Regarding Leila Pakkala, the interview request is made, certainly without disregard for UNICEF's work in Mozambique, but also [hopefully] in preparation of a piece about this fascinating United Nations (system) couple, Timo until recently in North Korea, Leila in Mozambique, how they met (in Iran), religious elements, etc.. We understand that Timo is now in Palma de Mayorca; whether the suspension of UNDP's programs in North Korea might, on the human level, create more time together for the Pakkalas is the type of quirky mini-portrait which Inner City Press at times likes to do.

  On the Mozambique-specific issues, we'd for example like to ask about the arms depot explosion in Maputo in late March, and Ms. Pakkala's comments about unexploded munitions -- are there still unexploded munitions about? How did UNICEF's public education campaign work? Likewise, we'd ask for updates on the floods and their impacts on children, and on a problem she discussed in 2005, of parents resisting registering their children.

            While ignoring or implicitly declining the interview request, UNICEF responded:

Dear Matthew, please see below information on your questions sent by our Mozambique office.

1. Weapons depot explosion in Maputo:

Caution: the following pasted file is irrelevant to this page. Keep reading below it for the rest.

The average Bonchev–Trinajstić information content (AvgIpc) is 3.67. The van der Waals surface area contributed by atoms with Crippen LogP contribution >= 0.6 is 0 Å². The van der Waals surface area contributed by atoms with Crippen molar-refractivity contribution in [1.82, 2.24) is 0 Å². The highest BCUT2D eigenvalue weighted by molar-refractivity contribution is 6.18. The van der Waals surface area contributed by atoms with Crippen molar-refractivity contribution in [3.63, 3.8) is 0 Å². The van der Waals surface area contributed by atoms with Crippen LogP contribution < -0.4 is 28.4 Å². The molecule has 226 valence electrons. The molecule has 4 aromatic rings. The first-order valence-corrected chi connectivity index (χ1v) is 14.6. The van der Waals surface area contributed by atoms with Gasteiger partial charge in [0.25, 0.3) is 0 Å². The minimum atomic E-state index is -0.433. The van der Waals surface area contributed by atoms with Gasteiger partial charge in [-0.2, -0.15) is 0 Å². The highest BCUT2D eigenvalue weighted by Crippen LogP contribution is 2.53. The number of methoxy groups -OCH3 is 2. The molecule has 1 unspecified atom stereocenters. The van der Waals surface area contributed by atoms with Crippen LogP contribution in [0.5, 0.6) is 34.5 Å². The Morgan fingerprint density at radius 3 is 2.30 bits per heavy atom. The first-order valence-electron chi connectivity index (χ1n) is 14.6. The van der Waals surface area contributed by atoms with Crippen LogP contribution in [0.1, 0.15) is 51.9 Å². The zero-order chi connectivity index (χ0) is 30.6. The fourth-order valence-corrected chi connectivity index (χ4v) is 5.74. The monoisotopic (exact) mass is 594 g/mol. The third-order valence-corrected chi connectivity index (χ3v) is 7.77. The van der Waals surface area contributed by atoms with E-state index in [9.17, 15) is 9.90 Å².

Official sources report that unexploded ordnances (UXO) have been removed from areas affected by the Paiol explosion. Authorities continue to respond to specific reports of possible small UXOs.   Mine risk education activities were carried out by local organizations and Protection Cluster partners, including Handicap International, Rede Came, Reencontro, IND, Save the Children and UNICEF. Interventions focused on tracing, registering and reintegrating separated children, social mobilization and Mine Risk Education (MRE) through the development of leaflets with basic messages for distribution in communities and school based sensitization activities and psychosocial support for families and affected populations in collaboration with the Ministry of Health.  No post-explosion UXO injuries or deaths have been reported to date.